During the 1980s, Lois Wagner was my boss and colleague at Community of Hope Health Services, a small inner-city clinic that she had founded. In 1990, she joined us at Joseph's House living with and caring for homeless men with AIDS. We have remained close friends even as she moved to San Diego to become a professor of nursing at Point Loma University and then retired to Kalispell, MT where she has lived with and cared for her mother who has Alzheimer’s.
MOVING FROM COMPANION TO CAREGIVER
I have now been with my mother for six years as companion/caregiver. We have slowly moved from being primarily companions to my being her caregiver. However, the caregiving has to be done with some finesse. It truly is like a dance. Sometimes I need to move in close and help her a lot and sometimes I need to back off and let her do things herself. Which means sometimes it seems like I’m stepping on her toes because I moved in too closely and other times I pull away and she almost falls--either literally or figuratively. The transition from companion to caregiver is not always clear or consistent.
Not asking questions
The idea of not asking questions as mentioned in Contented Dementia has been a very helpful one for me. I have found that mom gets very anxious if she is put on the spot with a question even about what to eat. But if I muse out loud, for example, “I’m thinking about either soup or salad today; can’t quite decide; well, maybe we’ll have soup,” she will often either agree or say she’d rather have the salad. It’s been really kind of fun to see if I can reduce the number of questions to as few as possible as a means of increasing her sense of well-being and decreasing times of “ill-being.”
Learning to wait and be late
I am learning to wait and to be late. No matter how much time we plan, it seems that there are always last minute needs that arise and it does not work to try to rush or hurry. In the big scheme of things it’s not so important to always be on time.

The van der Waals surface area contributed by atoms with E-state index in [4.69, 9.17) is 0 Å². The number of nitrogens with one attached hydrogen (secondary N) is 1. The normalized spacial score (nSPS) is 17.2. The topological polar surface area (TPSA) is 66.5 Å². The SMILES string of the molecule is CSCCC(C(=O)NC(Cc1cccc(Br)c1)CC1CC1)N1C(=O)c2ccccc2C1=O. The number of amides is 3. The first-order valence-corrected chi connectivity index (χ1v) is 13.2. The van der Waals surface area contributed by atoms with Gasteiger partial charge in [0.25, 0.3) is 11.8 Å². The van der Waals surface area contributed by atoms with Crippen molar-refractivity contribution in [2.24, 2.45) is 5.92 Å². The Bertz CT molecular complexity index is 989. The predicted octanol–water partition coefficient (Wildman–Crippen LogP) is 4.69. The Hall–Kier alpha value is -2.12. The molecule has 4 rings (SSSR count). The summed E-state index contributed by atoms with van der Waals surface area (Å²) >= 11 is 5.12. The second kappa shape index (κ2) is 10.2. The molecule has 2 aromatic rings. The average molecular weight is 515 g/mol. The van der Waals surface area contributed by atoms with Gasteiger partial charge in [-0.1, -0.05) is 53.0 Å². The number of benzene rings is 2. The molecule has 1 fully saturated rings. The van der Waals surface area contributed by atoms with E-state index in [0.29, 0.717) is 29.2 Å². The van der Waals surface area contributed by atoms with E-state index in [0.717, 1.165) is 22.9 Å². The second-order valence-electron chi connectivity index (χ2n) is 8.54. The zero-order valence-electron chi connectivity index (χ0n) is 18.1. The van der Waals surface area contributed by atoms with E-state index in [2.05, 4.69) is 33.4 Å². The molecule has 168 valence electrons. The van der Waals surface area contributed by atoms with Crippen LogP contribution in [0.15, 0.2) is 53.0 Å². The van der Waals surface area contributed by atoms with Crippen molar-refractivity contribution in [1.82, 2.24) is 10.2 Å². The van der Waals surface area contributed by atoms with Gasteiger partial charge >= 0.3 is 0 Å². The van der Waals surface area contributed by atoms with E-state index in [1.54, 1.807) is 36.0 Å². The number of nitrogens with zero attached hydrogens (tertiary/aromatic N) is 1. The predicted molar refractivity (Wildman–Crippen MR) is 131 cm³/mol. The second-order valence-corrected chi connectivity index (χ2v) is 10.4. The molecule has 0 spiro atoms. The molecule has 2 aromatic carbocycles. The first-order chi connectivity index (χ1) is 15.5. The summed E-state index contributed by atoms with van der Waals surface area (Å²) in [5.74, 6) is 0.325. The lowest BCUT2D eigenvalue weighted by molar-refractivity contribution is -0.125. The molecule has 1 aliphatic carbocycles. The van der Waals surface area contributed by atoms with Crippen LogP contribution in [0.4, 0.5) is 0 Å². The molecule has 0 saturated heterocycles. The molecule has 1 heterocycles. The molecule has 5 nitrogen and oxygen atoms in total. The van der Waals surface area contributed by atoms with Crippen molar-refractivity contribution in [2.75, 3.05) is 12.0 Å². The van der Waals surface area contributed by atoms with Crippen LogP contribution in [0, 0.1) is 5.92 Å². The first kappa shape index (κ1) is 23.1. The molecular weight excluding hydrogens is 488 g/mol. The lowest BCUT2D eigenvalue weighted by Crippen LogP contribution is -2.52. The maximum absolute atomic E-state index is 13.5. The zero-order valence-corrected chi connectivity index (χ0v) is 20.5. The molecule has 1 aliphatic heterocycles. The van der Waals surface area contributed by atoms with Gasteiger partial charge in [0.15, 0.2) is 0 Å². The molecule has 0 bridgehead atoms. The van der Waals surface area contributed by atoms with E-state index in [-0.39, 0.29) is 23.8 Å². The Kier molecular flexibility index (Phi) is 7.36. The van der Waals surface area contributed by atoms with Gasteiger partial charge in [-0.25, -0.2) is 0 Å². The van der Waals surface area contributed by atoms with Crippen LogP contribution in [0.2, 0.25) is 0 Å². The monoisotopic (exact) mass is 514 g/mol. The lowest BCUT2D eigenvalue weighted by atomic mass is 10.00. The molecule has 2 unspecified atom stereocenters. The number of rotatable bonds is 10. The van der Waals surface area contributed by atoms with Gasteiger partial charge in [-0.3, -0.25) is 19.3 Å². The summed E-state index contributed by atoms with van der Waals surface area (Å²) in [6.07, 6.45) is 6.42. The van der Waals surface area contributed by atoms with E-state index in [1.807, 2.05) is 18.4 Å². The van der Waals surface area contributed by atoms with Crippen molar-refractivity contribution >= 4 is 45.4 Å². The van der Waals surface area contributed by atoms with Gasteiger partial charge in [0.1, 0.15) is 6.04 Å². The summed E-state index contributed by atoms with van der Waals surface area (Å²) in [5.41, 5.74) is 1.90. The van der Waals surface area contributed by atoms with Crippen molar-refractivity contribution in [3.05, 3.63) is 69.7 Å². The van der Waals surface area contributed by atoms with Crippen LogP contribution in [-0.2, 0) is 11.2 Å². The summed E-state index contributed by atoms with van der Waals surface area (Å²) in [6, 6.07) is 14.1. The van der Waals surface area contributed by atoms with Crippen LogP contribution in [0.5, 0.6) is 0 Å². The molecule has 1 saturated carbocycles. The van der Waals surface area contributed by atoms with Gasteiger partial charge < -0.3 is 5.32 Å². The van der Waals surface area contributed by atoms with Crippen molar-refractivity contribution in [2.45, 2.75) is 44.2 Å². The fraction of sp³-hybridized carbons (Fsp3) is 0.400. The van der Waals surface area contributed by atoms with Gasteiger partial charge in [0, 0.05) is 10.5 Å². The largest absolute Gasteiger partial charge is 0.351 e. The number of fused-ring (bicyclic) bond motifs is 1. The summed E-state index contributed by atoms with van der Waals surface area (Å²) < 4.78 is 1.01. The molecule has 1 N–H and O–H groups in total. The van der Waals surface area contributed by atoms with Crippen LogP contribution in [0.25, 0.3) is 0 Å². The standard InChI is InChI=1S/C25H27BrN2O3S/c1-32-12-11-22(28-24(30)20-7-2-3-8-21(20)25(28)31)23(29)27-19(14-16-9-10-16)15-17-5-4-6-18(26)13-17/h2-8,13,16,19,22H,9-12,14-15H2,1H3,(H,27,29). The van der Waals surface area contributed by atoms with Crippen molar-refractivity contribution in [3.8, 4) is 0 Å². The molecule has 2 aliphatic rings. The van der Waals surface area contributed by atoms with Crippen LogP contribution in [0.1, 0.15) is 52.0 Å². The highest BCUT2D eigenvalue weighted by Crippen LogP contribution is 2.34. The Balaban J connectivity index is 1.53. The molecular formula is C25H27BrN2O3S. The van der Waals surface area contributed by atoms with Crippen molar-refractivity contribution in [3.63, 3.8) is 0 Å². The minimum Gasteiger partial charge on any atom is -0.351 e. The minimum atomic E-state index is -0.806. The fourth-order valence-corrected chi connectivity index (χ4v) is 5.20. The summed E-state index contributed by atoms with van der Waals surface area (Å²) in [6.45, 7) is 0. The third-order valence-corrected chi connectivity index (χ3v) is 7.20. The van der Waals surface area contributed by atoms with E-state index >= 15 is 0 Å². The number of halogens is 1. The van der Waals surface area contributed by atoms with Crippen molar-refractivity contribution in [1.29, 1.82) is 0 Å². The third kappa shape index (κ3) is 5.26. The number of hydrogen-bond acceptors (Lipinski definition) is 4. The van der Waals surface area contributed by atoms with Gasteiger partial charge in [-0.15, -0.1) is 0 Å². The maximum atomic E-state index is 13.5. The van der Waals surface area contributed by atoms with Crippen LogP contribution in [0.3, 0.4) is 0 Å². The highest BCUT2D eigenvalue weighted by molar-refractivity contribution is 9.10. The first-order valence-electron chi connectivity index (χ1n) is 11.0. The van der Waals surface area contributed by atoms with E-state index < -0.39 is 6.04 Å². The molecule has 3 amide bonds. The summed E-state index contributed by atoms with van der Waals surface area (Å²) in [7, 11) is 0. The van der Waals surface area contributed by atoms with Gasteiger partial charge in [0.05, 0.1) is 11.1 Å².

If I get too busy or stressed, mom reflects that in both cognitive and physical symptoms. She’s a gauge of my stress level.
Routine and ritual
We have instituted a couple of daily routines that bookend our days. In the morning I read out of a little meditation book and she reads corresponding Bible scriptures. Her Sunday School training is still there and she can even find those obscure books in the Bible and seems quite pleased with herself when she does. Often she will read a scripture that is a little more abstract and she will grin and say “Whatever that means,” and we will laugh and move on. In the evening I was finding it difficult to get her to go to bed. She would say she was going to bed but would just sit there. So, I stand in front of her and put out my hands and say, “Let me help you get to the bed.” She looks up at me with a smile and we walk down the hall hand in hand. I put lotion on her feet and pull the covers up and we look each other in the eyes and say, “I love you. Sleep well. See you in the morning.” I put on her music and leave her to sleep, which she does well.
I continue to learn about change, acceptance, expectations, frustration, flexibility, silence but most of all about love as we make this journey together.